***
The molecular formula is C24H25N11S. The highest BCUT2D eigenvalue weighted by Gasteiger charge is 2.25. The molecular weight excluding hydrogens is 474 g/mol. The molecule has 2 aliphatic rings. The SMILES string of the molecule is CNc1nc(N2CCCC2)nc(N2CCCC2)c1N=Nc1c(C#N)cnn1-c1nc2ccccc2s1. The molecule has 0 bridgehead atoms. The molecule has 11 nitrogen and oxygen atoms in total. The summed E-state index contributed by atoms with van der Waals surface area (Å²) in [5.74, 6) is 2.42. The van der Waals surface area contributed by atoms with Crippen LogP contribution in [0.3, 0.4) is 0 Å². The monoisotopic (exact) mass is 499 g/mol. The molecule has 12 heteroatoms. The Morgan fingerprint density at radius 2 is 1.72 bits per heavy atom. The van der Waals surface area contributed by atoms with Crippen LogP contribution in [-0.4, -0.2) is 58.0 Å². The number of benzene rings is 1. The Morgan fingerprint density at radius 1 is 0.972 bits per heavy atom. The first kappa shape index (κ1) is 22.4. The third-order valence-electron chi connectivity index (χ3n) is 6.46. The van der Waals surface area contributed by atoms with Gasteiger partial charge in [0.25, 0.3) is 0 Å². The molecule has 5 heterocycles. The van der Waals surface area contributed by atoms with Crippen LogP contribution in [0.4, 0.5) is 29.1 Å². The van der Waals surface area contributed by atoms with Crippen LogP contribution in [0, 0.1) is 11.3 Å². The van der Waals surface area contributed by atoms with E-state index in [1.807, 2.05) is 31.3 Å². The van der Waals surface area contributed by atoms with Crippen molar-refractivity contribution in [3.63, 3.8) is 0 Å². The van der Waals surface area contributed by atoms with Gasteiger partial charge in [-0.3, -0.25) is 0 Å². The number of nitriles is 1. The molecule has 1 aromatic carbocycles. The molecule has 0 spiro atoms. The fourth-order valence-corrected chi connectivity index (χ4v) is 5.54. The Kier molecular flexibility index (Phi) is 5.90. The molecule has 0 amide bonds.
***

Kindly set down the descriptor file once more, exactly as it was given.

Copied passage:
The molecular formula is C24H25N11S. The highest BCUT2D eigenvalue weighted by Gasteiger charge is 2.25. The molecular weight excluding hydrogens is 474 g/mol. The molecule has 2 aliphatic rings. The SMILES string of the molecule is CNc1nc(N2CCCC2)nc(N2CCCC2)c1N=Nc1c(C#N)cnn1-c1nc2ccccc2s1. The molecule has 0 bridgehead atoms. The molecule has 11 nitrogen and oxygen atoms in total. The summed E-state index contributed by atoms with van der Waals surface area (Å²) in [5.74, 6) is 2.42. The van der Waals surface area contributed by atoms with Crippen LogP contribution in [0.3, 0.4) is 0 Å². The monoisotopic (exact) mass is 499 g/mol. The molecule has 12 heteroatoms. The Morgan fingerprint density at radius 2 is 1.72 bits per heavy atom. The van der Waals surface area contributed by atoms with Crippen LogP contribution in [-0.4, -0.2) is 58.0 Å². The number of benzene rings is 1. The Morgan fingerprint density at radius 1 is 0.972 bits per heavy atom. The first kappa shape index (κ1) is 22.4. The third-order valence-electron chi connectivity index (χ3n) is 6.46. The van der Waals surface area contributed by atoms with Gasteiger partial charge in [0.25, 0.3) is 0 Å². The molecule has 5 heterocycles. The van der Waals surface area contributed by atoms with Crippen LogP contribution in [0.4, 0.5) is 29.1 Å². The van der Waals surface area contributed by atoms with Crippen LogP contribution in [0, 0.1) is 11.3 Å². The van der Waals surface area contributed by atoms with E-state index in [1.807, 2.05) is 31.3 Å². The van der Waals surface area contributed by atoms with Crippen molar-refractivity contribution in [3.63, 3.8) is 0 Å². The van der Waals surface area contributed by atoms with Gasteiger partial charge in [-0.3, -0.25) is 0 Å². The number of nitriles is 1. The molecule has 1 aromatic carbocycles. The molecule has 0 spiro atoms. The fourth-order valence-corrected chi connectivity index (χ4v) is 5.54. The Kier molecular flexibility index (Phi) is 5.90. The molecule has 0 amide bonds.